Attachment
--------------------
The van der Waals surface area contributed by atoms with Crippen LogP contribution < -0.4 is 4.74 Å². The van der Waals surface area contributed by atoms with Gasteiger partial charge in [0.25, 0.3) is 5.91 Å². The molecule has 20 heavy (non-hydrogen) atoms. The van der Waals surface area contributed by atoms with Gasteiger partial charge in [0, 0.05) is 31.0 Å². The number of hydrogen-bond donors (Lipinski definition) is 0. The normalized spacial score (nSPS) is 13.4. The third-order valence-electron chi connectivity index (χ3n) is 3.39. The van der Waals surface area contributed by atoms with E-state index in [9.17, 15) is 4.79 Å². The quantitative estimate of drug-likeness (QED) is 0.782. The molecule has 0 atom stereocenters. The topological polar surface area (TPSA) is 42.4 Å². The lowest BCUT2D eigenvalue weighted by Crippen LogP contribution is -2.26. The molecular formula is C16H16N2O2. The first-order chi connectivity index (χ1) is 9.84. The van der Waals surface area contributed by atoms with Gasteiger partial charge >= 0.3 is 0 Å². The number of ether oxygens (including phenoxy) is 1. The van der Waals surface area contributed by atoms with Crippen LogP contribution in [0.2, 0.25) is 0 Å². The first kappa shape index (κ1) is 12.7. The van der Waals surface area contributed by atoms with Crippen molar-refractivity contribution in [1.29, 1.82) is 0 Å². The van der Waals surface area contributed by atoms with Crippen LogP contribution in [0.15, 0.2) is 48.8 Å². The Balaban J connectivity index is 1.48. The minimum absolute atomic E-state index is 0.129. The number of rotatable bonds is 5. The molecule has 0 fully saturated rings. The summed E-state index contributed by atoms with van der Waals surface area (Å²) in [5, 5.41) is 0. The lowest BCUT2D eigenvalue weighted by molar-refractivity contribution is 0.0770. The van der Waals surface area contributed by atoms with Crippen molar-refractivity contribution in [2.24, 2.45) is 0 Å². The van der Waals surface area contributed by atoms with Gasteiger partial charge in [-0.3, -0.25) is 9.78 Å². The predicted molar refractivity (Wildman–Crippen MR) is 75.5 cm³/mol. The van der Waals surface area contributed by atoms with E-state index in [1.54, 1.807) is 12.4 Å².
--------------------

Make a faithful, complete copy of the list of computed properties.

The van der Waals surface area contributed by atoms with Crippen LogP contribution < -0.4 is 4.74 Å². The van der Waals surface area contributed by atoms with Gasteiger partial charge in [0.25, 0.3) is 5.91 Å². The molecule has 20 heavy (non-hydrogen) atoms. The van der Waals surface area contributed by atoms with Gasteiger partial charge in [0, 0.05) is 31.0 Å². The number of hydrogen-bond donors (Lipinski definition) is 0. The normalized spacial score (nSPS) is 13.4. The third-order valence-electron chi connectivity index (χ3n) is 3.39. The van der Waals surface area contributed by atoms with E-state index in [9.17, 15) is 4.79 Å². The quantitative estimate of drug-likeness (QED) is 0.782. The molecule has 0 atom stereocenters. The topological polar surface area (TPSA) is 42.4 Å². The lowest BCUT2D eigenvalue weighted by Crippen LogP contribution is -2.26. The molecular formula is C16H16N2O2. The first-order chi connectivity index (χ1) is 9.84. The van der Waals surface area contributed by atoms with Gasteiger partial charge >= 0.3 is 0 Å². The number of ether oxygens (including phenoxy) is 1. The van der Waals surface area contributed by atoms with Crippen LogP contribution in [0.2, 0.25) is 0 Å². The first kappa shape index (κ1) is 12.7. The van der Waals surface area contributed by atoms with Crippen molar-refractivity contribution in [1.29, 1.82) is 0 Å². The van der Waals surface area contributed by atoms with Crippen LogP contribution in [0.15, 0.2) is 48.8 Å². The Balaban J connectivity index is 1.48. The minimum absolute atomic E-state index is 0.129. The number of rotatable bonds is 5. The molecule has 0 fully saturated rings. The summed E-state index contributed by atoms with van der Waals surface area (Å²) in [5, 5.41) is 0. The lowest BCUT2D eigenvalue weighted by molar-refractivity contribution is 0.0770. The van der Waals surface area contributed by atoms with Crippen molar-refractivity contribution in [2.24, 2.45) is 0 Å². The van der Waals surface area contributed by atoms with Gasteiger partial charge in [-0.3, -0.25) is 9.78 Å². The predicted molar refractivity (Wildman–Crippen MR) is 75.5 cm³/mol. The van der Waals surface area contributed by atoms with E-state index in [1.54, 1.807) is 12.4 Å².